A test to diagnose two very serious diseases such as ALS and FTD when the pathologies have not yet appeared, thereby providing doctors and patients with essential information tools to tackle them early and develop new treatments.
A team of researchers have made a first promising step in this direction. The protagonist of the study, published in the journal Brain Communication, is the protein TDP-43 which accumulates in brain cells in 97% of cases of ALS and in approximately 45% of those with frontotemporal dementia. This protein is therefore a possible biomarker for the diseases.
In their work, the scientists developed a technique able to detect TDP-43 even when it is present in the body in minute quantities and in the earlier stages of disease, potentially in individuals who are still asymptomatic. The researchers explain that since there are currently no treatments that can interfere with the course of the two diseases, very early detection made thanks to the presence of this protein could be of great help to develop useful drugs to stop their progression and understand their dynamics.
"Many neurodegenerative diseases, such as Alzheimer's or Parkinson, and the diseases caused by prions are characterised by the uncontrolled accumulation of specific proteins in the nerve cells" explain the first and last author of the publication. "A test called RT-QuIC (Real Time Quaking Induced Conversion Reaction) had already been developed for early identification of the proteins involved in several of these diseases. We thought of using it for the first time for two other diseases, ALS and frontotemporal dementia, where the protein that accumulates is the same: TDP-43".
However, identifying it in the early stages of the disease means that the pathological forms of this protein may be present in minute quantities. How to detect them? "The sense of this technology is precisely this: minimum quantities of the pathological protein or fragments of the same are captured and multiplied in many identical copies, until sufficient quantities are obtained to be detected by the instrumentation. The presence of these pathological forms of the protein are an indicator of its accumulation in the central nervous system".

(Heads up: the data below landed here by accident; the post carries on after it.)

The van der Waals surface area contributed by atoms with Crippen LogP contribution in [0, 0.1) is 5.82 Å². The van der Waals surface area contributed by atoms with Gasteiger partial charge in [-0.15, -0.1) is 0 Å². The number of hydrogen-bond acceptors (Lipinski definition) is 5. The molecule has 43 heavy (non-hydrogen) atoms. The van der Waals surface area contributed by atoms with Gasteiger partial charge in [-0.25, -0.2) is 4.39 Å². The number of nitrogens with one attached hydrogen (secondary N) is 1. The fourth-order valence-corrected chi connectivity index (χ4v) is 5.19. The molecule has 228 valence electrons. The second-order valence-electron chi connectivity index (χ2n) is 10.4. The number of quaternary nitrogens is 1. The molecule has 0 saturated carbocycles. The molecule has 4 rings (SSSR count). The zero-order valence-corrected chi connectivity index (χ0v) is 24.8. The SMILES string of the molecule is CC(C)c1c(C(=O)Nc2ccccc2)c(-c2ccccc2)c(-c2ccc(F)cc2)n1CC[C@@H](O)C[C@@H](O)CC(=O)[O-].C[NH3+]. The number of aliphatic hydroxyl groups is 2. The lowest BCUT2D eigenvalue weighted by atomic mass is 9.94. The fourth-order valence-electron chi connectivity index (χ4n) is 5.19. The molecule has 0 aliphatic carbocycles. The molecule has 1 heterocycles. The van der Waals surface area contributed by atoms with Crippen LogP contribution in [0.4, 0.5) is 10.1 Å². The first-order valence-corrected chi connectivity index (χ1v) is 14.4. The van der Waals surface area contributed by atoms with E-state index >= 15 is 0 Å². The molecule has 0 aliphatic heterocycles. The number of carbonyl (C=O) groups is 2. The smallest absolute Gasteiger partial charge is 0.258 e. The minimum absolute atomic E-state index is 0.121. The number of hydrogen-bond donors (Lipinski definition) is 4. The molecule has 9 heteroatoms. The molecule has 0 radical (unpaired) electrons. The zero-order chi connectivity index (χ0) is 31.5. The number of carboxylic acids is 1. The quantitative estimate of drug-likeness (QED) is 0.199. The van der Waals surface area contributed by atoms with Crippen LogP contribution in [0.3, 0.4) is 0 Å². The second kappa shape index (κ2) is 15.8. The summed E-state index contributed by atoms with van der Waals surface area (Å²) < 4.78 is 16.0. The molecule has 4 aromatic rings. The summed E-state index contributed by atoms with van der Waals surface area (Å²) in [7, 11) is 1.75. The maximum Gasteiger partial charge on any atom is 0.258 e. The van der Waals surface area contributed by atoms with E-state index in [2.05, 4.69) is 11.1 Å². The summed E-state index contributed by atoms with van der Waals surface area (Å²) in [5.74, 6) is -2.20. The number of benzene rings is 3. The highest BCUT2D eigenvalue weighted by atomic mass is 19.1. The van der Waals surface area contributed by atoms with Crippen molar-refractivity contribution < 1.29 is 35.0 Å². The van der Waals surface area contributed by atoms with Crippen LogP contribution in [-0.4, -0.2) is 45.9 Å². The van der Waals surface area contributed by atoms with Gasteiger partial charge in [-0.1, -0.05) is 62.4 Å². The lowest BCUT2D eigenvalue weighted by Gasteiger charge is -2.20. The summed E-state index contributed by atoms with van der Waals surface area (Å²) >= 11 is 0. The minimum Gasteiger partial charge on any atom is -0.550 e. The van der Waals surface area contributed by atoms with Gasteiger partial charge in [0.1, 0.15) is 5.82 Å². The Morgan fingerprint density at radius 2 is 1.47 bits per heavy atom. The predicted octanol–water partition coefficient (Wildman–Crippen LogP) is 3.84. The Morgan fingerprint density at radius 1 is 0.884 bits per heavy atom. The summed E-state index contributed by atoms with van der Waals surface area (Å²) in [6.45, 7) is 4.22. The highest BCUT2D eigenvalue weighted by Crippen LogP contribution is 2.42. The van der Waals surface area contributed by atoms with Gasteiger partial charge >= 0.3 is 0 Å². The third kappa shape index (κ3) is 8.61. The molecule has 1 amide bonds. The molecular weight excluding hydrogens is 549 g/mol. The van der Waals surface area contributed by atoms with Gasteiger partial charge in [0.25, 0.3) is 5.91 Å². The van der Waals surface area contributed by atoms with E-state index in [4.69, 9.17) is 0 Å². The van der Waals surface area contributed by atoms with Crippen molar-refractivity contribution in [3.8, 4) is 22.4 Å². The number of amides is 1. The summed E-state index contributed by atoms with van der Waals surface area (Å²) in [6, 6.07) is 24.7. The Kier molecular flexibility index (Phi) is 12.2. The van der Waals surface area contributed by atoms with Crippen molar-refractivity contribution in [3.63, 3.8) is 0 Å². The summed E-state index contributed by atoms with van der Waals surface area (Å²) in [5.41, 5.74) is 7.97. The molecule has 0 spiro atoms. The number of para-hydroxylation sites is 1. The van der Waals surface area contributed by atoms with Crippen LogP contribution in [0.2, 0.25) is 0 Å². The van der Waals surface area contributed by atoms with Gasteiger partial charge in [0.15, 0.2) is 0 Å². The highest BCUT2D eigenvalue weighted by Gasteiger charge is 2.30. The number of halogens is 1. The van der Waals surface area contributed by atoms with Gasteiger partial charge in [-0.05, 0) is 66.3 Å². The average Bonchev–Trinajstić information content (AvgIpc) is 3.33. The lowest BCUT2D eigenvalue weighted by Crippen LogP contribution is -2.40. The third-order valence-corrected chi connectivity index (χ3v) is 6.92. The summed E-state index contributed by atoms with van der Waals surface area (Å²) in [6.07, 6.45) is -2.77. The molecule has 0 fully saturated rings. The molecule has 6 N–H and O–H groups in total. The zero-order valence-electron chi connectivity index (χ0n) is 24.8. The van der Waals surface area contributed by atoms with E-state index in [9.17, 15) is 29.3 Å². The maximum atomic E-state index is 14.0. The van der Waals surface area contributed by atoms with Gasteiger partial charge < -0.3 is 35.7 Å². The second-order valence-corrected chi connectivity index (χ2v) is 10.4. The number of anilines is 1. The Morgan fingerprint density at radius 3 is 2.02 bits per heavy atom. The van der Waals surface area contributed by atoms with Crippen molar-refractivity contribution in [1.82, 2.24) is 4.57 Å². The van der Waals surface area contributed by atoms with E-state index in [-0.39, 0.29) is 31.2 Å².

"We have collaborated with all these institutes at various levels," explain the authors. "Many of them were essential in the recruitment of patients who took part in the research". A sample of cerebrospinal fluid, the substance that surrounds the central nervous system, was taken from all of them and in which, the researchers deduced, it is likely to find the protein TDP-43, albeit in small quantities. The samples were then tested to identify the protein. "The patients involved were all carriers of a particular genetic mutation which we know leads to the accumulation of TDP-43 in the brain. With our system, we identified it in 94% of them, which is an excellent result".
The researchers conclude: "In this phase we have developed the test and verified that it works well to identify TDP-43. Now further steps will be needed to fine-tune the methodology and the protocol, for example increasing the number of patients to be analysed. "Only" 36 were involved in this first test, but we are still at an early stage. It will also be necessary to understand in how many cases the detection of the protein at an early stage actually leads to the development of the disease. Therefore further investigations will be necessary before this test can be used safely and reliably for experimental diagnostic purposes, for example for enrolling subjects in clinical trials". But, they assure, the initial results are truly encouraging.
Early diagnosis of ALS and frontotemporal dementia
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